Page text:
Passenger had 7 knives, stun gun and tear-gas

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The Independent US

A wide ranging investigation started yesterday after a man carrying seven knives, a stun gun and a tear-gas canister passed through a security checkpoint at one of America's busiest airports.

A wide ranging investigation started yesterday after a man carrying seven knives, a stun gun and a tear-gas canister passed through a security checkpoint at one of America's busiest airports.

Subash Gurung, a Nepalese student with an expired visa, was prevented from getting on the United Airlines plane by the crew, which checked his hand-luggage as he was trying to board at Chicago's O'Hare international airport.

Security staff had apparently confiscated two other knives, which the 27-year-old said were in his pockets, but had failed to look inside his bag. Mr Gurung said: "It happens out of accident, in a hurry."

The authorities are convinced that Mr Gurung, who was heading for Omaha, Nebraska, has no links to terrorist groups, but the incident has highlighted inadequate security at many American airports despite the 11 September attacks. Norman Mineta, the US Transportation Secretary, said: "The O'Hare failure was a case of dramatic dimensions."

The incident has also been seized on by those who wish to see the federal government take direct charge of security at airports, rather than offering the contracts to private companies that tender the best prices. President George Bush has recommended the US government oversee training and equipment, but has stopped short of requiring security staff to be federal employees.

The company that operates the security checkpoints at O'Hare, the Atlanta-based Argenbright Security, said eight employees including one supervisor had been suspended pending an internal company investigation. A spokesman said that they would be fired only if the investigation showed "there was wrongdoing".

But last month, the Federal Aviation Administration and the Transportation Department announced an audit of screeners employed by Argenbright, which operates at 14 airports, after the company admitted it had failed to verify employees' backgrounds even after being fined $1.6m (about £1m).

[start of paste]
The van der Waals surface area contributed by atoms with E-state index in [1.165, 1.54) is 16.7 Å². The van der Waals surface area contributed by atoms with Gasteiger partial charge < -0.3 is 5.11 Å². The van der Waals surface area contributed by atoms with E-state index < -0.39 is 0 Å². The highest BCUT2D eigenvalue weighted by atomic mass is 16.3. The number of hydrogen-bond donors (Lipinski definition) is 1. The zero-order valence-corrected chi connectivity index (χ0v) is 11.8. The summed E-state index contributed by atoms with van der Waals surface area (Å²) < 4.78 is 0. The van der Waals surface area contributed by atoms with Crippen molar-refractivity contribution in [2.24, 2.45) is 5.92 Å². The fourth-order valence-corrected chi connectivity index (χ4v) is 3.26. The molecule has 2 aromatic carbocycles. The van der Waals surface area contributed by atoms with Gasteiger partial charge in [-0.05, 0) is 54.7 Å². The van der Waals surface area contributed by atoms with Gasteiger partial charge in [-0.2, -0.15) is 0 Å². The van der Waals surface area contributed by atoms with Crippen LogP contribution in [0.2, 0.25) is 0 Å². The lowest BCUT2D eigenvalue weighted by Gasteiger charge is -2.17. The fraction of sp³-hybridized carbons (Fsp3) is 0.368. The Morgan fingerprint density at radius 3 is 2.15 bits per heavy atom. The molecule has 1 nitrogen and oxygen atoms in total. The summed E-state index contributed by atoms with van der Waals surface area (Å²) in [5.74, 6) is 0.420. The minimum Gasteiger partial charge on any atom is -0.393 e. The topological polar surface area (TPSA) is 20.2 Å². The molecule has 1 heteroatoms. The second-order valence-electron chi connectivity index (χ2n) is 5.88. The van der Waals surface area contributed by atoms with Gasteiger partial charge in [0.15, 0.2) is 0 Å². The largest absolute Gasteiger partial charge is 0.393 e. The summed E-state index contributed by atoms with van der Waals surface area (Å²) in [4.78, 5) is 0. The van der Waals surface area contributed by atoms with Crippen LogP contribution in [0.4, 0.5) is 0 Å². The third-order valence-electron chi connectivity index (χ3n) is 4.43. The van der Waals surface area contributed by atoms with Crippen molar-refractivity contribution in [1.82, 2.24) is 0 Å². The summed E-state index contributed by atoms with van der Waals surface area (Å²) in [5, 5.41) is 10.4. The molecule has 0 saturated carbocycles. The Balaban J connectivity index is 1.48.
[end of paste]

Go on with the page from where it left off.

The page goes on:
Mr Gurung, who was held without bail after appearing in court, said that he was a collector of knives and carried the stun gun for protection. Law enforcement officials said he told them he had mistakenly packed the knives in a plastic bag rather than in his luggage, before leaving for the airport. One report said the weapons discovered also included a pepper spray.

Mr Gurung's bag would have been passed through an X-ray machine by the private security staff. "I was living there in Chicago and I don't have any friends at the time," he said. "Two years I was completely alone there, totally insecure and lonely there."

Chicago police charged Mr Gurung with two misdemeanors and released him on bond early on Sunday. The FBI rearrested him on a federal charge later the same day when he returned to O'Hare to retrieve his luggage.

Monique Bond, a spokes-woman for the Chicago Department of Aviation, said: "Something obviously went seriously wrong here, and we're trying to find if it's the employees' fault. If weapons were confiscated, he should never have been let through security."

The Senate majority leader, Tom Daschle, said the incident at O'Hare on Saturday should "trigger an even greater resolve to get this job [of improving airport security] done immediately". He said: "I am convinced that if we start talking, working with each other in good faith, we can find that solution, and that's exactly what we need to do, and we need to start today."

At Gatwick, four Britons were arrested after weapons including a stun gun and combat knives was allegedly found in their luggage as they arrived from America. The men were stopped by police as they passed through the green customs channel at the airport on their way home from Orlando, Florida, on Saturday afternoon.

Customs officers found that bags belonging to the passengers contained at least nine weapons, including the Tazer stun gun and two "particularly vicious" knives. Also in the baggage, which was not carried as hand luggage, were five sets of knuckle-dusters and a pepper spray. Sussex Police said there was no link with the September attacks.

Ben Harrington, 21, from Woodhatch, Reigate, will appear before Crawley Magistrates on Friday charged with possessing an offensive weapon.